Unfortunately it were members of Team Anna that robbed the movement of its credibility. Enraged minds are easily impressionable. This is what members of Hazare’s team played with. Binary positions much like George W Bush in his mindless war against Iraq emerged – if you are against Anna Hazare in any form you are supporting corruption in all forms – and citizens got lead to the slippery slope of a notion that the democratic state has failed and to build  a better structure it was necessary to raze to ground the existing institutions. Democracy was lethargic to present change opportunities once every five years, so it was perfectly fine to deliver a heat-and-eat governance through popular revolt – it was professed. The bath water had gotten dirty and needed to be thrown out and the public was asked to please not shed tears if the baby also went out with it. Thankfully, better sense prevailed at the end, but a whiff of doubt lingers – what lessons did this movement teach us?

One key cornerstone of popular corruption in India is that the end is what matters – the means are secondary (talk to anyone and watch out for the unconditional praise on the term Jugaad, a get-done-by-any-means approach of success). Scarily enough, this movement against corruption was in a large part that. One can rightly be dismissive of Rahul Gandhi who does not have a cogent stance on anything of political or social significance but it is foolhardy to brush off his argument that a coercive method like what we witnessed could easily be carried out for causes that are vicious, divisive, improper or all of the above. As we have discovered through this movement, whipping up sentiments through popular channels of communication is not a difficult art and perhaps there will emerge guns-on-hire tomorrow to serve ulterior causes at appropriate price. The celebration that has swept the country today is not that of eradication of corruption, nor is it about a successful implementation of a framework – or even a roadmap – of what will lead to it but a mere submission of a bumbling government to agree to start a legislative process. It is an important milestone, yes it is. However as the intoxication of victory settles us down in sobriety, spare a hard look at the method. History often takes an unforgiving stance towards baneful precedences

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One thought on “The End and its Means

  1. excellent. i feel so assured about the similarities between us. it’s so heartening to see that good sense still prevails at some corners of the present day society.

    In my opinion, pressurising others to accept your view in totality is in itself a corruption. it betrays the essence of a great democracy, the basic precept of which is pluralism. no one can think for everybody and therefore everybody is allowed to think for themeselves – is what differentiates a dictator from an elected government. a dictatorial state, however well meaning, can not function half as efficiently as ours have run. that has been the experience of all our geographical neighbours, pakistan, bangladesh, burma and nepal. dictatorship is bound get much more corrupted than a democracy simply because the basic right to differ is robbed off.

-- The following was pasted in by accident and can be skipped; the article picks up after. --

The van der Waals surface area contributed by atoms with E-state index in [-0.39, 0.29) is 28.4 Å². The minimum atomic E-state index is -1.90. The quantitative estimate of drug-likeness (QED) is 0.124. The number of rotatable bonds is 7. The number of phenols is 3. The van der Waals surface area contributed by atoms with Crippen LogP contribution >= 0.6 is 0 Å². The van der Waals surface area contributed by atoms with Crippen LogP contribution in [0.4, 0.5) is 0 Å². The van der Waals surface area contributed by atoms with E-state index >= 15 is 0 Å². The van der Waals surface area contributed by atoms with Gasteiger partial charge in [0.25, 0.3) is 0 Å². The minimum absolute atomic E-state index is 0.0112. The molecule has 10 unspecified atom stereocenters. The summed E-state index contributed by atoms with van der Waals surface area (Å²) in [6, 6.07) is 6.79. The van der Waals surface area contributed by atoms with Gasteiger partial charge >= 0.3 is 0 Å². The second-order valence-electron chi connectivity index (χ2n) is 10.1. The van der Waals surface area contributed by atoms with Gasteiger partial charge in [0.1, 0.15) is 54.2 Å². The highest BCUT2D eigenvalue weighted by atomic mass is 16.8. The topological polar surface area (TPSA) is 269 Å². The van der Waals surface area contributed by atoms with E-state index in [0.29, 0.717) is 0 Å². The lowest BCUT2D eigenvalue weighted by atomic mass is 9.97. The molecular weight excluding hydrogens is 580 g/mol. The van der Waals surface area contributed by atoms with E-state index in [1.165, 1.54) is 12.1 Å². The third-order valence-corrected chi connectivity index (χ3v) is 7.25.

at the base it all let’s not forget two points. One, after a foreign rule of nearly 200 years, preceeded by a near-absolute misrule of another 200 years, no other nation has gone so far, both in terms of development and reforms. no other state has been able to maintain democracy at all levels of society from the formation of the union government, to the creation of office clubs, without a break for so many years. and in terms of developments, if we compare the average life expectancy, communication facilities, and basic education with the figures when the british left this country tottered with so much of inner struggle and fragmentation, politically exhausted and divided, and with the best of our political talents either hanged or jailed to extinction, we should feel that our achievements have been amazing. now, it might sound a little out of tune, because, the best way to show-off as somebody who is in love of the country is to be critical of it in every possible or, even, impossible way, but we must always remember that if we expected a nascent democracy, which houses the largest number of voters, to function as a first world democracy that dates to 200 years, with much less number of voters to manage, and stomachs to provide for, in just 65 years, it is a little too much to ask for. we must remember that if it has not functioned better, it is because of us, whose main pastime is to criticise others, other than looking at ourselves for the villain.

    this takes us to the second point. is resorting to fast until death, and refusing to listen to anybody is not a violence of a more brutal manner ? Gandhiji, for example, never used this tool in his entire life against the then rulers. whenever he resorted to fast, it was to point at failures his own people to stay non-violent. we might, definitely differ with this approach of his which often let the peoples wish down, but, we shall have to accept that he was never for using this as a mere political tool. just because of this reason, there is hardly any scope for comparing this hazare movement with that of mahatmaji. those who compare this man with the legend that is bapuji, had missed their history classses.

    the root of corruption is within us. all of us are takers for easy gains if it comes by without costing us much. no government, no system of government, and no legislation can delete corruption from a modern society, except for some good policing. but then, when you serve a tax notice to an evader whomsoever he is, he considers and blames it as a revengeful move of the government and looks to create more confusion by raising irrelevant questions, because he is simply not ready to either part with the cash that buys him comfort, or for taking the pain of convincing the government departments that he is nort to be asked for such payments. he would rather like to hide against the populism of mr. hazare, and ask everybody elsseto be honest and against corruption.

    if even a small percentage of the people who gathered at ramlila maidan happen to pledge that they will not pay and take bribes and will rather part with some of the easy comforts of life, no legislation would be needed.

    but, we will not do that. we will not miss our four square meals a day, and buy topis and patakas at raised prices and take a weekend off to take part in the ‘anti-corruptin drama’ and continue the way we were the next monday. meanwhile, the anti-national forces would take the control of the movement and engross the whole body of the government in dealing with this single cause by fixing abrupt deadlines, and keep the leadership busy….. while another blast will take place, and some of the innocent citizens will lose lives, and the people they are actually attached to more than their own lives.

    if there has to be a public protest, it has to be against this violence, the jan lokpal bill can wait…